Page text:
The kind of right-wing anti-immigration bile that CNN commentator Lou Dobbs spews regularly is closely aligned with an organization called The Federation for American Immigration Reform (FAIR), which has ties to extremist white supremacist groups, according to the SPLC‘s latest Intelligence Report. This is an important connection to document for establishing the links between extremist expressions of white supremacy and the more mainstream, CNN-versions of the same ideas. I’ve suggested these connections in my own work, but there’s not enough done documenting and explaining these linkages. And, lest you think that this sort of thing is only relevant for scholarly discussions about discourse, there’s a story out of Phoenix recently about the death of 18-year-old Joe Arvizu that reminds us all of the relevance of this sort of rhetoric for people’s daily lives. From The Arizona Republic (hat tip to Jesse Wendel of the Group News Blog for bringing this to my attention):
And so the good nuns who run a local hospital – one dedicated to “serving and advocating for our sisters and brothers who are poor and disenfranchised” – did what we do anymore. They packed him up and shipped him off to Mexico – and, as it turns out, to his death.
Jose Abraham Arvizu had the rotten luck to be born about an hour on the wrong side of the border. He and his family came to Phoenix on visas 3½ years ago. His mother, Rosa, told me she and her husband wanted better for their four children than to scratch a life out of the dust. So they stayed.
Joe, as he was called by his friends and teachers, went to North, where he learned English, passed the AIMS test and embraced school life. Even those who didn’t know him knew who he was. He was easy to pick out at school functions, after all. He was the one carrying the American flag.
On Oct. 19, Joe was horsing around with friends at church when he bumped his head. It quickly became clear that something was horribly wrong, and he was rushed to St. Joseph’s Hospital and Medical Center, where he underwent surgery the next day to stop the bleeding in his brain.
On Oct. 21, Rosa learned that her son had leukemia, but doctors assured her that he would be OK. His chance of recovery, she said, was put at 85 percent.
Five days later, Joe was packed into an ambulance and sent to a hospital in Mexico.
“They said they knew that we couldn’t pay the bill, so they couldn’t continue with the treatment anymore,” Rosa said, through a translator. “I asked for a payment negotiation, but they said that no, we couldn’t make it with the income we have. I didn’t want to make any decision by myself, but they told me the ambulance was ready.”
Over his mother’s objections, Joe was taken first to a hospital in Agua Prieta, then transferred to one in Hermosillo. His mother followed the next day while his father, a bricklayer, stayed behind with their other children.
Joe died on Dec. 3. Rosa couldn’t supply the hospital with blood for a needed transfusion.
The hospital officials involved have a certain amount of plausible deniability here that racism was involved; instead, they insist that it was business as usual. But, in this case, business as usual results exclusively in the deaths of brown-skinned kids, not white-skinned kids, and that, my friends, is pretty much the definition of institutional racism. Under the heading of “less-deniable” is the marked upswing in racially motivated violence against all Latinos, regardless of immigration status, according to the SPLC Intelligence Report:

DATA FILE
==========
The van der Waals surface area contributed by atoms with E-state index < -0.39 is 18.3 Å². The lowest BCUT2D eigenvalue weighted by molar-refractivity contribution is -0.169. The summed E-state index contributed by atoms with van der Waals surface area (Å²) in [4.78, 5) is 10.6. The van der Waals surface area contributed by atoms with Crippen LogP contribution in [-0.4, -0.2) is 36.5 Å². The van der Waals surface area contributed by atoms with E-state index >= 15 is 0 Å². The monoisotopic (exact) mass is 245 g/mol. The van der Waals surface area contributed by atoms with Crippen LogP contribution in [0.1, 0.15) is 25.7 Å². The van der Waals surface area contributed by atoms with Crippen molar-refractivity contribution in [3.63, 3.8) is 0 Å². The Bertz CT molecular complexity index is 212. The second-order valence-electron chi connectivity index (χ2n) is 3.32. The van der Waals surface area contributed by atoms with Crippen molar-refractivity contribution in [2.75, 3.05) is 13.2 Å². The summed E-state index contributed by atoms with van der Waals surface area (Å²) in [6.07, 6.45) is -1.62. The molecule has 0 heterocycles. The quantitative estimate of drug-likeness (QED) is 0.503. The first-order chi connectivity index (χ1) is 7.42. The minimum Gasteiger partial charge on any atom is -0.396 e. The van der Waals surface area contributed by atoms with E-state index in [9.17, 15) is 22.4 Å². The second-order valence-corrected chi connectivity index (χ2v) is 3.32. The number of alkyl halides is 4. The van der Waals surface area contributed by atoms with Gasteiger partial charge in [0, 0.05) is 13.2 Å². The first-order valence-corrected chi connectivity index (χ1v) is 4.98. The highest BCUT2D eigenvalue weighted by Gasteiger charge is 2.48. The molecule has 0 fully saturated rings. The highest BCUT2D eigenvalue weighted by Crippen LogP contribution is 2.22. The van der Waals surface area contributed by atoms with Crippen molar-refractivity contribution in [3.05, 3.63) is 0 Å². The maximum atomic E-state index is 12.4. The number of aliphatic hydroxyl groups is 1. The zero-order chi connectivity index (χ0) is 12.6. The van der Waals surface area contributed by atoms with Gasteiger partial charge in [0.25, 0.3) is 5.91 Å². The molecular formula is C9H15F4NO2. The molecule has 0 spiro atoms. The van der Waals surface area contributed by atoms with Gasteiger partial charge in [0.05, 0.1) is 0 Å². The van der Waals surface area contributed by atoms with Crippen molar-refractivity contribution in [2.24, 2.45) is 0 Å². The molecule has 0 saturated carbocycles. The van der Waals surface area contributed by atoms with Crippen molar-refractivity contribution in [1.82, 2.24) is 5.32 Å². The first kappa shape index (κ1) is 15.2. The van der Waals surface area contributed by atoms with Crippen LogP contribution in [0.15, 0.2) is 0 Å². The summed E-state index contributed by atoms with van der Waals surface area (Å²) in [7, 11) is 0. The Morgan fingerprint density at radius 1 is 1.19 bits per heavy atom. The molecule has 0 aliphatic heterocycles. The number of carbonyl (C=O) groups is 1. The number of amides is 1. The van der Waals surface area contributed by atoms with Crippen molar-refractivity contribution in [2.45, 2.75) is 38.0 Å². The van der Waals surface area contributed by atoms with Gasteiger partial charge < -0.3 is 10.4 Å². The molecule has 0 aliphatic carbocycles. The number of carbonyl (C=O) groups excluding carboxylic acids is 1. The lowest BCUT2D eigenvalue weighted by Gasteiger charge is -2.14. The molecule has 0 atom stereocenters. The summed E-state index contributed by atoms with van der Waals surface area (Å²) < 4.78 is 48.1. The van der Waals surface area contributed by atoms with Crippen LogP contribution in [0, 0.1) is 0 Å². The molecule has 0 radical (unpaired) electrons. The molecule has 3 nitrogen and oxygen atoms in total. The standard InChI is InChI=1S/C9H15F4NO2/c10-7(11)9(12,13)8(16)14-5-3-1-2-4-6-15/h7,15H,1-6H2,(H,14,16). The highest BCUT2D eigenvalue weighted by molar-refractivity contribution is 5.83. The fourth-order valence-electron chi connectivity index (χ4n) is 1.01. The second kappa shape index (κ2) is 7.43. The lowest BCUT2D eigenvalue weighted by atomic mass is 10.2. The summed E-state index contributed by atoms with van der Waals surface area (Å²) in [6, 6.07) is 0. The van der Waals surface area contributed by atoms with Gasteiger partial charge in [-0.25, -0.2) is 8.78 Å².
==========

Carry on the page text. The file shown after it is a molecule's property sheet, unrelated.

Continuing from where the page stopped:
According to hate crime statistics published annually by the FBI, anti-Latino hate crimes rose by almost 35% between 2003 and 2006, the latest year for which statistics are available. In California, the state with the largest population of Latinos in the country, anti-Latino hate crimes almost doubled in the same period.
Of course, it’s impossible to establish anything like a causal link between the rise in anti-immigrant rhetoric and the rise in anti-Latino hate crimes, but it’s a pretty damning correlation. And, deaths of immigrants like Joe Avrizu are testimony to the fact that no one needs to be a foaming-at-the-mouth extremist for institutional racism to operate. All you need are pundits to run the ideological justification department, and some petite bureaucrats to operate the machine, and both are all the more effective if they think they’re doing the Lord’s work, as Dobbs suggests in this commentary from CNN back in May, 2007 in which he first quotes a Bible verse from Romans about “Everyone must submit himself [sic] to the governing authorities,” then supports his neocon exegesis with polling data:
A Zogby poll last year asked churchgoers if they supported the House bill that would make illegal aliens return home and reduce future illegal immigration by securing the border and performing checks on illegal employers. Seventy-five percent of Protestants responded that was a good or very good idea, 77 percent of born-again Christians also agreed, and 66 percent of Catholics also backed tougher enforcement measures.
So, I guess from Lou Dobbs’ perspective, the nuns who run the hospital that deported Joe Avrizu really were on God’s errand when they shipped him back to Mexico to die. That’s what I’d called sanctified institutional racism. It’s not always the case that religion is on the side of repressive political regimes; in fact, there’s a long history of liberation theology tied to social justice movements, including the civil rights movement in this country. However, when ordinary people are convinced that they are engaged in doing “God’s work,” or pursuing any “great good,” it makes it that much easier to continue to operate the banal machinery of death camps and deportation.